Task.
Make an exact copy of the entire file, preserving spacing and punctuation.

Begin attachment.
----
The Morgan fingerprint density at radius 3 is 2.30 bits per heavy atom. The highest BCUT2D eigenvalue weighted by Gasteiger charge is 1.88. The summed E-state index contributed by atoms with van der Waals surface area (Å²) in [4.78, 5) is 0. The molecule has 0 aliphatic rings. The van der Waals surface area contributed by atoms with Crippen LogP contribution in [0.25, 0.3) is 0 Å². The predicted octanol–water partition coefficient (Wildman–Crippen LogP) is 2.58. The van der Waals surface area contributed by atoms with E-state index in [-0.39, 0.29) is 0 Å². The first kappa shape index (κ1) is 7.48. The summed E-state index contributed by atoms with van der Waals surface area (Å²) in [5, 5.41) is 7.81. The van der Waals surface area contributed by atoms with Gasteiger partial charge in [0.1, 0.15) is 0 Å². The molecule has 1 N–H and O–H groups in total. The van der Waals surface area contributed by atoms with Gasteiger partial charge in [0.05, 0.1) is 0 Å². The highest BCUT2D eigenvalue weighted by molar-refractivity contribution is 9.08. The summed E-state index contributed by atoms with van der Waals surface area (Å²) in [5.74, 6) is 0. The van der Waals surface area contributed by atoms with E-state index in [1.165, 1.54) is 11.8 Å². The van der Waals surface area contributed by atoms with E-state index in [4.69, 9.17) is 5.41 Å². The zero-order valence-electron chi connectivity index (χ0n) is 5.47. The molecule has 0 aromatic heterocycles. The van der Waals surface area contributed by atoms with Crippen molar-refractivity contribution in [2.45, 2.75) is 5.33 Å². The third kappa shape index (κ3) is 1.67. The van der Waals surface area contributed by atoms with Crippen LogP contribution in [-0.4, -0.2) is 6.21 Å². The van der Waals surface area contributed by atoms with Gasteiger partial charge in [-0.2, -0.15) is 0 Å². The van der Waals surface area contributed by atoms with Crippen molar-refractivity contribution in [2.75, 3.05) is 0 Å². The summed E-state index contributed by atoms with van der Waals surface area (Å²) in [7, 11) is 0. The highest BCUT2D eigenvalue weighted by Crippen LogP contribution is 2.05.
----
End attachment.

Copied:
The Morgan fingerprint density at radius 3 is 2.30 bits per heavy atom. The highest BCUT2D eigenvalue weighted by Gasteiger charge is 1.88. The summed E-state index contributed by atoms with van der Waals surface area (Å²) in [4.78, 5) is 0. The molecule has 0 aliphatic rings. The van der Waals surface area contributed by atoms with Crippen LogP contribution in [0.25, 0.3) is 0 Å². The predicted octanol–water partition coefficient (Wildman–Crippen LogP) is 2.58. The van der Waals surface area contributed by atoms with E-state index in [-0.39, 0.29) is 0 Å². The first kappa shape index (κ1) is 7.48. The summed E-state index contributed by atoms with van der Waals surface area (Å²) in [5, 5.41) is 7.81. The van der Waals surface area contributed by atoms with Gasteiger partial charge in [0.1, 0.15) is 0 Å². The molecule has 1 N–H and O–H groups in total. The van der Waals surface area contributed by atoms with Gasteiger partial charge in [0.05, 0.1) is 0 Å². The highest BCUT2D eigenvalue weighted by molar-refractivity contribution is 9.08. The summed E-state index contributed by atoms with van der Waals surface area (Å²) in [5.74, 6) is 0. The van der Waals surface area contributed by atoms with E-state index in [1.165, 1.54) is 11.8 Å². The van der Waals surface area contributed by atoms with E-state index in [4.69, 9.17) is 5.41 Å². The zero-order valence-electron chi connectivity index (χ0n) is 5.47. The molecule has 0 aromatic heterocycles. The van der Waals surface area contributed by atoms with Crippen molar-refractivity contribution in [2.45, 2.75) is 5.33 Å². The third kappa shape index (κ3) is 1.67. The van der Waals surface area contributed by atoms with Crippen LogP contribution in [-0.4, -0.2) is 6.21 Å². The van der Waals surface area contributed by atoms with Gasteiger partial charge in [-0.2, -0.15) is 0 Å². The van der Waals surface area contributed by atoms with Crippen molar-refractivity contribution in [2.75, 3.05) is 0 Å². The summed E-state index contributed by atoms with van der Waals surface area (Å²) in [7, 11) is 0. The highest BCUT2D eigenvalue weighted by Crippen LogP contribution is 2.05.